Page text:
The Window

after Marie Howe

Once in a lifetime, you will gesture
at an open window, tell the one who
detests the queerness in you that dead
daughters do not disappoint, free your
sore knees from inching towards a kind
of reprieve, declare yourself genderless
as hawk or sparrow: an encumbered body
let loose from its cage. You will refuse your
mother’s rage, her spit, her tongue heavy
like the heaviest of stones. Your mother’s
anger is like the sun, which is like love,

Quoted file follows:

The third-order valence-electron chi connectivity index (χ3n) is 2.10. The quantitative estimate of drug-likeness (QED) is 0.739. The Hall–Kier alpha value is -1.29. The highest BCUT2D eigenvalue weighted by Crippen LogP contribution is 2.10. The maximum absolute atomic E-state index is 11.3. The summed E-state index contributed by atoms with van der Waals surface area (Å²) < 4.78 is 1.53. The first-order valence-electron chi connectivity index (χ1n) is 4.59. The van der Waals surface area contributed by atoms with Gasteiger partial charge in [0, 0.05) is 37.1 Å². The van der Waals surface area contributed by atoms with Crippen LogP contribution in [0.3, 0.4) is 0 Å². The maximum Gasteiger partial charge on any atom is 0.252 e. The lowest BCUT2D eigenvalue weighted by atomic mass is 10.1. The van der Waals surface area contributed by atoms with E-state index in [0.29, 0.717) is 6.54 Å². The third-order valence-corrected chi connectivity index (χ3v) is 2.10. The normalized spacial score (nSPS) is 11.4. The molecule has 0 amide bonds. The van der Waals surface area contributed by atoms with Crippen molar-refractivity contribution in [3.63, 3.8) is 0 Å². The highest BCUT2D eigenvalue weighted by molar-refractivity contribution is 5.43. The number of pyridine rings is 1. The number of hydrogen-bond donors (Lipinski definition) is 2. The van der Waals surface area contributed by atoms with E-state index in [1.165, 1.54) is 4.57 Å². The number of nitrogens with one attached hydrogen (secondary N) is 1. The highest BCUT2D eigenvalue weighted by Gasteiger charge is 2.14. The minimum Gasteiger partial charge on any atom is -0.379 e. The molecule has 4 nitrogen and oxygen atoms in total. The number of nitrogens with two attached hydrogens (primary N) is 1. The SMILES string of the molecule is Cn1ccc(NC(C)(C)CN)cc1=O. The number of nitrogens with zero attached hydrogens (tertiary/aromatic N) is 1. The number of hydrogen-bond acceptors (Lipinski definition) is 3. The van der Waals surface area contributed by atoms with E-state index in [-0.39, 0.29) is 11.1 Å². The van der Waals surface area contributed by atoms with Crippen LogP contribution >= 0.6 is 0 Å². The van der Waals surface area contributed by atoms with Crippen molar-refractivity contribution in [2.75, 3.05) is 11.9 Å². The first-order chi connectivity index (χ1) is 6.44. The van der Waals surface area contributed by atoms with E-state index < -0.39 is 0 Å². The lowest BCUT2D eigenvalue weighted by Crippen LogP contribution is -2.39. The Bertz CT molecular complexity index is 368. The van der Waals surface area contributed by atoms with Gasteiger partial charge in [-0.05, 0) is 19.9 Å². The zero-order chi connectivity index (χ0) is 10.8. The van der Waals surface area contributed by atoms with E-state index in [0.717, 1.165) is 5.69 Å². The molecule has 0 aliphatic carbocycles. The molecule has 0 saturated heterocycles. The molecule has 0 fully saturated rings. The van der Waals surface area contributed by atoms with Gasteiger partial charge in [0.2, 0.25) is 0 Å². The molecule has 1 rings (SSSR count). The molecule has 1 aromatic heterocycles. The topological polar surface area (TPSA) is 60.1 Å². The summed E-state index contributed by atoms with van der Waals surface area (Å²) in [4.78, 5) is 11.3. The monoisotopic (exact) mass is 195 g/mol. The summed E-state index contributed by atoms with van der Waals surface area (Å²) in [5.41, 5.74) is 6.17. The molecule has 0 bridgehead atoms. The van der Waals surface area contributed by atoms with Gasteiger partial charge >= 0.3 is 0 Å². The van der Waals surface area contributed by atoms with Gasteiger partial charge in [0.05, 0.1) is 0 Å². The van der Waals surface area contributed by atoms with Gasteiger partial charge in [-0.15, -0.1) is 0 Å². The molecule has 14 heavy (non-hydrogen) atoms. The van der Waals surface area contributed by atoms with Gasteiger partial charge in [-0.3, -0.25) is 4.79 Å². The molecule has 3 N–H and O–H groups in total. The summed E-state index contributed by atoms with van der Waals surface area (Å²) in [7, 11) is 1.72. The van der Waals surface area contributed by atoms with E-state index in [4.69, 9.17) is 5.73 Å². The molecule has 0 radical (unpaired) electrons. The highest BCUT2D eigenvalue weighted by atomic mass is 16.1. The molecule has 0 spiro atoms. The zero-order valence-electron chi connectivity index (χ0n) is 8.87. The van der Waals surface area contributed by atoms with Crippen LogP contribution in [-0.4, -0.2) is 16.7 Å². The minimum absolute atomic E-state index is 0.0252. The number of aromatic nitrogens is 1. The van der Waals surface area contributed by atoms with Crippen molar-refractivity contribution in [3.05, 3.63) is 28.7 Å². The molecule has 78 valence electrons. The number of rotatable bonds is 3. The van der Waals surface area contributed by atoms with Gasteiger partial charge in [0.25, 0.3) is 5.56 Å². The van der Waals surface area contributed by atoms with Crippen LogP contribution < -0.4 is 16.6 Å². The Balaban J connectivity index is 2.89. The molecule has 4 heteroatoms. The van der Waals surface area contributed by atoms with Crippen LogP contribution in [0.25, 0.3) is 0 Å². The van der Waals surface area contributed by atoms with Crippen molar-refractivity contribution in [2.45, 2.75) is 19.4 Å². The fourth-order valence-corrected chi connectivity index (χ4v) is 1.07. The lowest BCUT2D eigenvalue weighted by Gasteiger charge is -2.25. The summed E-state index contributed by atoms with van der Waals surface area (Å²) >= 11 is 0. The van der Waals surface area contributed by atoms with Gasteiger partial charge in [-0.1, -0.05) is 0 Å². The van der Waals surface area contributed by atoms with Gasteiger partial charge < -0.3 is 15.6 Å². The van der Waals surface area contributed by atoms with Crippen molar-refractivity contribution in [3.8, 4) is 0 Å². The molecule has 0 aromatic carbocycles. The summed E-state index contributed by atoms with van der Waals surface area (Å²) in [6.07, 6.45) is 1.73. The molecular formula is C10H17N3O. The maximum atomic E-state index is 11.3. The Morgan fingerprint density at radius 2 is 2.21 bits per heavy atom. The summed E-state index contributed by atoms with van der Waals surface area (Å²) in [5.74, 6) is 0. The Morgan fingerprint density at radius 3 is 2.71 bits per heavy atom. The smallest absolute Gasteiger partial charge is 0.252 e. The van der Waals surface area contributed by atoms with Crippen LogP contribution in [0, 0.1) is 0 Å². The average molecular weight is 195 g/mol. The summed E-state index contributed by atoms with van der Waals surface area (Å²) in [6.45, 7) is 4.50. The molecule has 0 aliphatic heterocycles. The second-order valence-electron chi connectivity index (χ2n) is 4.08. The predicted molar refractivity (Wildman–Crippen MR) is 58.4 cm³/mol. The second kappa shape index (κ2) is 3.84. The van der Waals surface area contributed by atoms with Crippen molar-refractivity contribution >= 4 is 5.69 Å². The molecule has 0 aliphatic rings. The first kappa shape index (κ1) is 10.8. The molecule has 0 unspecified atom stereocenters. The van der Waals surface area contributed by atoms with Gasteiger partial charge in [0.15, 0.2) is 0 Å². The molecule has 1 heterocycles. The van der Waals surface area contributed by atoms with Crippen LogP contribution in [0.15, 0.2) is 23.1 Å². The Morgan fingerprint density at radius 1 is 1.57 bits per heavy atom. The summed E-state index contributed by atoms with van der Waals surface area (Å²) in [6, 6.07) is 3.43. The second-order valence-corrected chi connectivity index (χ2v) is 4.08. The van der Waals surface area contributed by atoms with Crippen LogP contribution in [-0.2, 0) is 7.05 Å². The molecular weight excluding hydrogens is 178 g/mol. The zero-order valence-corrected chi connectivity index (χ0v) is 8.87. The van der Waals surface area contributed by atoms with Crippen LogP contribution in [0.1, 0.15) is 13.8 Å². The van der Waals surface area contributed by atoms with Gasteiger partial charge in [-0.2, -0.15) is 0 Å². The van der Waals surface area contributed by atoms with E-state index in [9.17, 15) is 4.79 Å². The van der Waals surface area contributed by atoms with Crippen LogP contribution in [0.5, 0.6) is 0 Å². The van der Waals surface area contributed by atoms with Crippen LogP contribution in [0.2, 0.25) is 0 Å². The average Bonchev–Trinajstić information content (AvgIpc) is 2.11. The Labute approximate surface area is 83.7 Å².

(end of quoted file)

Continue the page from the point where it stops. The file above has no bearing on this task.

which is the easiest thing — even on the
hardest of days. You will linger, knowing
that this standing before an open window
is what the living do, that they sometimes
reconsider at the slightest touch of grace.

From The 2017 National Poetry Competition. Reproduced with kind permission of The Poetry Society.

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